Did you know that adults need 7 or more hours of sleep per night for the best health and wellbeing? While we can’t create more hours of the day or always decrease our workload, here are some realistic tips for your sleep environment that may make your sleep more restful.

  1. Your bedroom should ideally be cool – between 60 and 67 degrees.
  2. A comfortable and supportive mattress and pillow should be used. The life expectancy for most quality mattresses is 9-10 years so it may be time for a new one.
  3. Eliminate excessive light (no – tv or electronics, yes – black out curtains) and noise (white noise machine, fan, CPAP for your snoring significant other) from your bedroom.

Watson NF, Badr MS, Belenky G, et al.; Consensus Conference Panel. Joint consensus statement of the American Academy of Sleep Medicine and Sleep Research Society on the recommended amount of sleep for a healthy adult: methodology and discussion. Sleep. 2015;38:1161–1183.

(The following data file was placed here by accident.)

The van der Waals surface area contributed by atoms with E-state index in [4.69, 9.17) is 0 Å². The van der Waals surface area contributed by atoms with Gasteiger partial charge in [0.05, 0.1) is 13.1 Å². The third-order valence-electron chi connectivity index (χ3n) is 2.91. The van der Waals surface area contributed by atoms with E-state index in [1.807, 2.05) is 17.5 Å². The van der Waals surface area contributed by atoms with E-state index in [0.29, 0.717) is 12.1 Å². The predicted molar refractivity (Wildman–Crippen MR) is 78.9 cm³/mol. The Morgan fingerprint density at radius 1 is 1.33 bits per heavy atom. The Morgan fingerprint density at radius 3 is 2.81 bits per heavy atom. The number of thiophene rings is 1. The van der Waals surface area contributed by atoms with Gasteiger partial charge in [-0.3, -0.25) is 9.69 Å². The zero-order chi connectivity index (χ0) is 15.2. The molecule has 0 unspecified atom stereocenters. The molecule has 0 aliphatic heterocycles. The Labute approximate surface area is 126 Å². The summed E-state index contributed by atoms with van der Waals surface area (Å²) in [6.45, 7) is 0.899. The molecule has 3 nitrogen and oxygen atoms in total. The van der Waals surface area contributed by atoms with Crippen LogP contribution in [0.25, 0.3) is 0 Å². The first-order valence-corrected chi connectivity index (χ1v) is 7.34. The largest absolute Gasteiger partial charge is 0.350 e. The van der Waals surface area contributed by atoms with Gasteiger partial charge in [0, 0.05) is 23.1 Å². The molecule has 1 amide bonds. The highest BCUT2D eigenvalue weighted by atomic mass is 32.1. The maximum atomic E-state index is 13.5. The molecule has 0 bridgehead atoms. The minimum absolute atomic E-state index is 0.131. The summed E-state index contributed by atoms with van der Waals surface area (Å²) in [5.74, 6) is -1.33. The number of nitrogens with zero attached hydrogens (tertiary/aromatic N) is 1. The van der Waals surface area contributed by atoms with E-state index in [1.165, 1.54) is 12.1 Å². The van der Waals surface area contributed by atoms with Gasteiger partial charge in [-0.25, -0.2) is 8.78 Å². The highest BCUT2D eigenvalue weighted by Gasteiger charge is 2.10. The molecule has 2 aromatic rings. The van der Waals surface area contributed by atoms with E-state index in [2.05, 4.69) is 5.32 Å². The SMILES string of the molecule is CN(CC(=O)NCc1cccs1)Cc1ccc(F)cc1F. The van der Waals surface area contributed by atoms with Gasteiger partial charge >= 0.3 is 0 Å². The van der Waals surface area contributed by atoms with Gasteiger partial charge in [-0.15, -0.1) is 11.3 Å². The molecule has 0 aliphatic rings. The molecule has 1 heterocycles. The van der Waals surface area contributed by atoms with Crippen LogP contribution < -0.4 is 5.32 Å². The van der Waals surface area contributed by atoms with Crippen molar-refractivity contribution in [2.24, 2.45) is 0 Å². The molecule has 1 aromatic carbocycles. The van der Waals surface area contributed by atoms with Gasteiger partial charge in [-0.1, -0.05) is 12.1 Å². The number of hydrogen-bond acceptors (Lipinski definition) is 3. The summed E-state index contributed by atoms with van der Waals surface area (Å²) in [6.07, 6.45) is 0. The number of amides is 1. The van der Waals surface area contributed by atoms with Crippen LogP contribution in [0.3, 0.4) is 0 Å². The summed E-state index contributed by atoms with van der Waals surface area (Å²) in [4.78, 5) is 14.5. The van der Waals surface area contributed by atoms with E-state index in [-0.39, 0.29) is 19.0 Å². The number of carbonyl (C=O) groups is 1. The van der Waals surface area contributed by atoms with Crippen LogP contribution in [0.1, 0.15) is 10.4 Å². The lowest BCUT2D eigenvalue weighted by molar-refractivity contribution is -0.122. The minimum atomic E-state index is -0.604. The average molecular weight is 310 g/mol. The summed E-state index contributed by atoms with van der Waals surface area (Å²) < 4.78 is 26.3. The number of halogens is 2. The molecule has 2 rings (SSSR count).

National Sleep Foundation. www.nationalsleepfoundation.org

Additional resources:




Sleep Checklist:



Rumination – bad for your job and hazardous to your health.

When physicians perseverate on patients, stressful experiences or work-related tasks it can impair wellbeing. Everyday pressures to meet deadlines and keep up with demands can follow you home and keep you up at night. They can impair your ability to keep organized or focus on other tasks.  Ruminating on stressful events is a poor coping strategy that has been described as the “enemy of resilience”.  Self-reflection is an important learning tool for physicians, but when the focus is only on the negative you miss the big picture and stunt personal growth.

The Center for Creative Leadership recommends the following tactics to help change your habits:

– Interrupt the pattern – move, stretch, do something physical when you find yourself starting to ruminate

– Re-focus on something you can control

– Put things in perspective

– Get above it all

The #1 Reason You Are Stressed and How to Change It.  Center for Creative Leadership https://www.ccl.org/articles/leading-effectively-articles/banish-stress-stop-ruminating/